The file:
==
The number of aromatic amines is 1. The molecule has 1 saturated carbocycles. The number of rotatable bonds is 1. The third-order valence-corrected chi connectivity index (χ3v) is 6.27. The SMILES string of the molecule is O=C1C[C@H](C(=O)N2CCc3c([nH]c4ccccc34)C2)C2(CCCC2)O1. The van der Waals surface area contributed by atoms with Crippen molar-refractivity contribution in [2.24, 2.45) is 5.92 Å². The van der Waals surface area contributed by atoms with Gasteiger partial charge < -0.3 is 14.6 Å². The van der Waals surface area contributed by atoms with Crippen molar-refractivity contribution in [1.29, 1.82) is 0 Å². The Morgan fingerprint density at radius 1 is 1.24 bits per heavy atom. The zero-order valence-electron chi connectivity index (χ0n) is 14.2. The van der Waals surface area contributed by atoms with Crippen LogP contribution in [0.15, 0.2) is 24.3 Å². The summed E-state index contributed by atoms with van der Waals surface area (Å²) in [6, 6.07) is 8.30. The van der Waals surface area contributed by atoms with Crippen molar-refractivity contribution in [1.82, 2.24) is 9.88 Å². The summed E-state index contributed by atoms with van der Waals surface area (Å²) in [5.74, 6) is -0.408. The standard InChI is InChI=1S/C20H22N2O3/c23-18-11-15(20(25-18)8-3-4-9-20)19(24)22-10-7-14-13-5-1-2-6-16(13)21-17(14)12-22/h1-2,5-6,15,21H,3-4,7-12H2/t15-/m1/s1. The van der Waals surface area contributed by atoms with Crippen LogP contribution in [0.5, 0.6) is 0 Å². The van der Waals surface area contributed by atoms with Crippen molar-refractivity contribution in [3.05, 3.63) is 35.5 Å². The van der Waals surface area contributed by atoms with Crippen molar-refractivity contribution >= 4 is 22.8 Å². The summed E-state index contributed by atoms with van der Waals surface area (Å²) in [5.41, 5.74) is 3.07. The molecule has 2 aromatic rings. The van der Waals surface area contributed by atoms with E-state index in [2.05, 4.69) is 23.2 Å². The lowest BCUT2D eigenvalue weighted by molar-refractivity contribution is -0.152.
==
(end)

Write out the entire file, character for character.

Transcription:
The number of aromatic amines is 1. The molecule has 1 saturated carbocycles. The number of rotatable bonds is 1. The third-order valence-corrected chi connectivity index (χ3v) is 6.27. The SMILES string of the molecule is O=C1C[C@H](C(=O)N2CCc3c([nH]c4ccccc34)C2)C2(CCCC2)O1. The van der Waals surface area contributed by atoms with Crippen molar-refractivity contribution in [2.24, 2.45) is 5.92 Å². The van der Waals surface area contributed by atoms with Gasteiger partial charge < -0.3 is 14.6 Å². The van der Waals surface area contributed by atoms with Crippen molar-refractivity contribution in [1.29, 1.82) is 0 Å². The Morgan fingerprint density at radius 1 is 1.24 bits per heavy atom. The zero-order valence-electron chi connectivity index (χ0n) is 14.2. The van der Waals surface area contributed by atoms with Crippen LogP contribution in [0.15, 0.2) is 24.3 Å². The summed E-state index contributed by atoms with van der Waals surface area (Å²) in [6, 6.07) is 8.30. The van der Waals surface area contributed by atoms with Crippen molar-refractivity contribution in [1.82, 2.24) is 9.88 Å². The summed E-state index contributed by atoms with van der Waals surface area (Å²) in [5.74, 6) is -0.408. The standard InChI is InChI=1S/C20H22N2O3/c23-18-11-15(20(25-18)8-3-4-9-20)19(24)22-10-7-14-13-5-1-2-6-16(13)21-17(14)12-22/h1-2,5-6,15,21H,3-4,7-12H2/t15-/m1/s1. The van der Waals surface area contributed by atoms with Crippen LogP contribution in [0.5, 0.6) is 0 Å². The van der Waals surface area contributed by atoms with Crippen molar-refractivity contribution in [3.05, 3.63) is 35.5 Å². The van der Waals surface area contributed by atoms with Crippen molar-refractivity contribution >= 4 is 22.8 Å². The summed E-state index contributed by atoms with van der Waals surface area (Å²) in [5.41, 5.74) is 3.07. The molecule has 2 aromatic rings. The van der Waals surface area contributed by atoms with E-state index in [2.05, 4.69) is 23.2 Å². The lowest BCUT2D eigenvalue weighted by molar-refractivity contribution is -0.152.